IAEA director general Grossi seeks to recalibrate Agency’s work

10 February 2020

AEA Director General Rafael Mariano Grossi with George Perkovich, Vice President for studies at Carnegie Endowment for International Peace. (Photo: E. Perez Alvan/IAEA) IAEA director general Rafael Mariano Grossi, during a visit to the USA, told the Carnegie Endowment for International Peace that he plans to “recalibrate” the work of the IAEA, paying particular attention to areas ranging from nuclear safety and security to cancer care and gender parity.

Grossi said many countries were expanding or introducing nuclear power as part of their energy mix despite the Fukushima Daiichi accident in Japan in 2011 and highlighted its role in fighting climate change.

“Nuclear is growing,” he said, referring both to established nuclear power countries such as China, India and Russia as well as newcomer nations such as Belarus, the United Arab Emirates and others.

Partly as a result of this expansion as well as the growing use of nuclear techniques in other areas, the amount of nuclear material in the world was continually increasing, underlining the need for strengthened international efforts on nuclear safety and security, Grossi noted.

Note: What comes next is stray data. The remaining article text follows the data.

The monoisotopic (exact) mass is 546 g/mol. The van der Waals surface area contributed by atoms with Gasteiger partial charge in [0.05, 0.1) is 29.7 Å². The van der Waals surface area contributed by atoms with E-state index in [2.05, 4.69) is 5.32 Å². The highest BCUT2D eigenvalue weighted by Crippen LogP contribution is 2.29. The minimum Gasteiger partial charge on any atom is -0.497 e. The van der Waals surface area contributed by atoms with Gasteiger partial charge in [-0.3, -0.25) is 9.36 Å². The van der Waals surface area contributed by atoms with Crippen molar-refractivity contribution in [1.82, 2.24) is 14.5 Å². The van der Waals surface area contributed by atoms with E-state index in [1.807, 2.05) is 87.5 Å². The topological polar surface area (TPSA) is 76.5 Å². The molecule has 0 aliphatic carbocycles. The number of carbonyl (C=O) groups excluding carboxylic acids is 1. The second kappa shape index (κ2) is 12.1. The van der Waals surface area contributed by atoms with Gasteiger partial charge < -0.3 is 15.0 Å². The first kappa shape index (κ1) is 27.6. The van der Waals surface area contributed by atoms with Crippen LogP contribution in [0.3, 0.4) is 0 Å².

“You can’t be in this business without paying attention to nuclear security,” he said. “We need to be bolder in our efforts in this area.”

Turning to other IAEA activities, Grossi said many of its 171 member states benefited from support on cancer care, water management and food security.

It was a “scandal”, he added, that people in some 28 countries in Africa did not have access to radiotherapy to treat cancer. “The IAEA can do a lot in this respect,” he said.   

Grossi also responded to audience questions about the IAEA’s safeguards activities in Iran, as well as about its readiness to return to the Democratic People’s Republic of Korea (DPRK) once there is a political agreement among the countries concerned.


Photo: IAEA Director General Rafael Mariano Grossi with George Perkovich, Vice President for studies at Carnegie Endowment for International Peace. (Photo: E. Perez Alvan/IAEA) 



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